“I have a criminal background… I pled guilty to worthless checks. It was 2003… [T]hat’s almost 15 years ago, but it’s still held against me, and it still hinders me. It makes it extremely hard to get… permanent employment. Basically, all of my jobs have been temporary positions or contract positions.”
In Detroit, we spoke to residents who experienced the effects of the 2008 financial crisis, a failing local economy, and crumbling public infrastructure including shutoff of utility and water services. These Detroiters felt preyed upon by predatory lenders and even the state seeking to profile and exploit them for being disadvantaged and in debt. As Bebop, a Detroiter, said,
“I know all of my information from experiencing a foreclosure, filing for bankruptcy, utility shutoff—all of that is pretty much documented and is out there for everybody to see when it comes to me being able to live and… provide for myself, my children, and my grandchildren.”
In Los Angeles, we spoke to residents who were predominantly unhoused, in temporary encampments, or living in public housing. Many Angelenos felt welfare and social services monitored their every move in demoralizing and incapacitating ways. Speaking about public housing and data collection in LA, Mika said:
“We have what’s called an annual review where every year even though we’ve applied to be here it’s almost like you have to apply and reassure them that you are poor and doing bad in order to stay here. So it’s not actually made to help you do any better. It’s actually made to keep you right where you are.”
In each of these cities, tech exacerbates a cycle of disadvantage, and the refrain of control is loud and clear. Data collection and data-driven technologies are a set-up. They entrap us. Be they tied to hiring and employment, personal wealth and prosperity, or social welfare, these sociotechnical systems of control set us up for failure.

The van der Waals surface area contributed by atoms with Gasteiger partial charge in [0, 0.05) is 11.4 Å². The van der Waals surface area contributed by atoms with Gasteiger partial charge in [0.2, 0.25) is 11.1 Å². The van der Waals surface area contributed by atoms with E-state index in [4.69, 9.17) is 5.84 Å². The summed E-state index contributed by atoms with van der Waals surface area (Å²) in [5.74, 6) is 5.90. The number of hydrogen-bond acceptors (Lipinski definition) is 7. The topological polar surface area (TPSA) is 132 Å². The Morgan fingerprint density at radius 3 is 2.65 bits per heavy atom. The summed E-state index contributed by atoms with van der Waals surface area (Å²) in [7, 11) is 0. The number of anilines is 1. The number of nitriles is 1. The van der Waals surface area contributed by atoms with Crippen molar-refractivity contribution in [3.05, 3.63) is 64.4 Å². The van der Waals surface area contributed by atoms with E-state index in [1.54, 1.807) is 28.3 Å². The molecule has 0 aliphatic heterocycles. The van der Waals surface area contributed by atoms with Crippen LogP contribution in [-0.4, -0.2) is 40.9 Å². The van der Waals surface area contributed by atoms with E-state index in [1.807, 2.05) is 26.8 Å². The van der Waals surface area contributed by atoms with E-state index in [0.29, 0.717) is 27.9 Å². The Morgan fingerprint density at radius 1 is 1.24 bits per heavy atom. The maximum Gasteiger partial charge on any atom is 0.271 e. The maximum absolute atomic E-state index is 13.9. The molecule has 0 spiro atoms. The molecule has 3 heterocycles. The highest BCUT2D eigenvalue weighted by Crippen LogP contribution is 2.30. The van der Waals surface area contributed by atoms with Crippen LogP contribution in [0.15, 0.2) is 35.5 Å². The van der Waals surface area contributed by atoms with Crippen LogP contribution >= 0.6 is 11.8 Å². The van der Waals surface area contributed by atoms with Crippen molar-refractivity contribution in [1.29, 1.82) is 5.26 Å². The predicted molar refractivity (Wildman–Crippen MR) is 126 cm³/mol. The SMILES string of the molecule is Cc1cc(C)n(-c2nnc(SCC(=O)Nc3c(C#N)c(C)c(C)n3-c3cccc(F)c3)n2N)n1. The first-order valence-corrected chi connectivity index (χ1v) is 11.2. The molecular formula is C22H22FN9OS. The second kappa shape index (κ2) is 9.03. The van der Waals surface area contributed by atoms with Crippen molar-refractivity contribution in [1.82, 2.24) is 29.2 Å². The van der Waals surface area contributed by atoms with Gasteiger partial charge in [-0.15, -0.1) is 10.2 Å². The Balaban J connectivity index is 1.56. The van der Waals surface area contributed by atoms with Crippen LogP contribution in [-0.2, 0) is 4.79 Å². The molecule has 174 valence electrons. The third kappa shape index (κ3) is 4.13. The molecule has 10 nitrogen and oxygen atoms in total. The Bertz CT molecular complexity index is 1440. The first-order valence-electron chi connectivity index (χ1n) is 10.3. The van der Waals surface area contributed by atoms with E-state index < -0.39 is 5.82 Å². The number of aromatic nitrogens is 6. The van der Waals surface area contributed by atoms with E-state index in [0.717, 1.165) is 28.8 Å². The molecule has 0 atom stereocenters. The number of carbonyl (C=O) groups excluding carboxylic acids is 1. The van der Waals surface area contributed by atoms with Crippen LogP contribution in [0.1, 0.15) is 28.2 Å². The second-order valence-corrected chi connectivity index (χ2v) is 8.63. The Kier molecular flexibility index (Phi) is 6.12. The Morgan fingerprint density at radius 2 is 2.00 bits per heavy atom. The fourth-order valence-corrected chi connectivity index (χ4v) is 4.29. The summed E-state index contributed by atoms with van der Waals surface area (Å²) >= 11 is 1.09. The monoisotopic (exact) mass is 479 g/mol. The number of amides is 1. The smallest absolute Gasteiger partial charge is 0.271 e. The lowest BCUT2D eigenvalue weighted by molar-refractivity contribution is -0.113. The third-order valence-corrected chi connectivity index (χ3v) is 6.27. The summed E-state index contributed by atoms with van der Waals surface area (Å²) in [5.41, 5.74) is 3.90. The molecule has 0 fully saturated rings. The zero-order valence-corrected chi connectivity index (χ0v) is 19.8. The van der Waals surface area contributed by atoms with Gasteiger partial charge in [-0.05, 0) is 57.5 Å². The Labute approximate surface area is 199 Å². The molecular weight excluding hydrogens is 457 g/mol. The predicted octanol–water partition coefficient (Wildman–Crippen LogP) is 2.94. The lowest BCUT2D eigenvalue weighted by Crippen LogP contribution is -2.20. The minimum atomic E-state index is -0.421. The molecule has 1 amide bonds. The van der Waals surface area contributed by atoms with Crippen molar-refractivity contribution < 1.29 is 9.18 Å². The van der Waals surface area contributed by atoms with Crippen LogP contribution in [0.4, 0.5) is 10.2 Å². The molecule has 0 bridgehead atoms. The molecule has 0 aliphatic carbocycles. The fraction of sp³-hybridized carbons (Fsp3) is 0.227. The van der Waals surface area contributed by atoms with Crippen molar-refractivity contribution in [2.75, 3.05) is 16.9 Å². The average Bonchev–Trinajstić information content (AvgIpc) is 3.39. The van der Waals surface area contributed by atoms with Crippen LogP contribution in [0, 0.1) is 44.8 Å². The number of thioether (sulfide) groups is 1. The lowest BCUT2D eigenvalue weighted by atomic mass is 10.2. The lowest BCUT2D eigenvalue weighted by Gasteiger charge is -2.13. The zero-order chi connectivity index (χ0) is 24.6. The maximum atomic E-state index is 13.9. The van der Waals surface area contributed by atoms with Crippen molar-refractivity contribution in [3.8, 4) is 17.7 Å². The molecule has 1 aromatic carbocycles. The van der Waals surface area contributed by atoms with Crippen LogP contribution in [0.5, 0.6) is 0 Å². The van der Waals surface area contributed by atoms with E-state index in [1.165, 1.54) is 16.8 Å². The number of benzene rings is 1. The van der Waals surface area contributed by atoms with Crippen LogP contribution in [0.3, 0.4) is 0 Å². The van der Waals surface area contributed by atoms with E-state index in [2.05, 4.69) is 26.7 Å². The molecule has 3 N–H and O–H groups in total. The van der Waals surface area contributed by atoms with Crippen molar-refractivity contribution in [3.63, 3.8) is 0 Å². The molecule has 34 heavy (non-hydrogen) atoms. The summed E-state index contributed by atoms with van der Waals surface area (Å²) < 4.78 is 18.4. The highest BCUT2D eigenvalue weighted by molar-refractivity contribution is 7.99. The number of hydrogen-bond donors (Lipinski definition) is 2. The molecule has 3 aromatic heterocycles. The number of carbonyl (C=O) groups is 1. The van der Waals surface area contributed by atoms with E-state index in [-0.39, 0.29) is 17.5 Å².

This problem of control raises the following question: what does it mean and what would it take to be digitally included on our own terms? I think the Charlotteans, Detroiters, and Angelenos we’ve spoken with have an answer. And their primary response is refusal.
People we’ve talked to embody the spirit of refusal. Simply put, they are unwilling to accept data-driven systems in the terms and conditions that government or private actors present to us. They go to staggering lengths to rectify data that mis-categorize them. They inject “noise” into data-driven systems to confuse them. They are dropping out of social media to avoid targeting and abuse. They are focusing on restoring human relationships, finding ways to redistribute resources, and building power not paranoia.
As Sam, a Detroiter, said: “I don’t think I’ve surrendered to the fact that they’re just going to do what they’re going to do.”
These are examples we can and should learn from. But two things currently prevent us from taking these lessons to heart.
First is the prevailing wisdom that “this isn’t my problem” or “it can’t happen to me.” But technologies of control are not the sole domain of the marginalized. Tech companies routinely use dark patterns or deceptive strategies, and we don’t need to go very far for evidence of when a nudge turns to a shove. I’m not just talking about that manipulative free trial you subscribed to, but rather something as profound as casting a vote in a national election.
Second is an ingrained belief that we should turn to technology for solutions. What experts usually say is,
“We need more data or fairer algorithms.”
“We need more diverse technologists.”
“We need kinder, more responsible tech companies.”
But these proposals help us forget that we have the power to act as individuals and act together to challenge the seemingly inevitable uses and ends of technology. Because we all deserve the right to feel joy and freedom not only for our first-time experiences, but also our life-time experiences with technology. And to do that, it might just require that we reject what’s currently on offer. What counts here is that our refusal is about choice, so we can lead lives we value.
So I ask of you: what form of civil disobedience are you going to practice to deny machines—and the people and institutions behind them—the ability to control us? What can you refuse? And what will it feel like?
I’m willing to venture that exercising our right of refusal will define what it means to be an active digital citizen in the current age.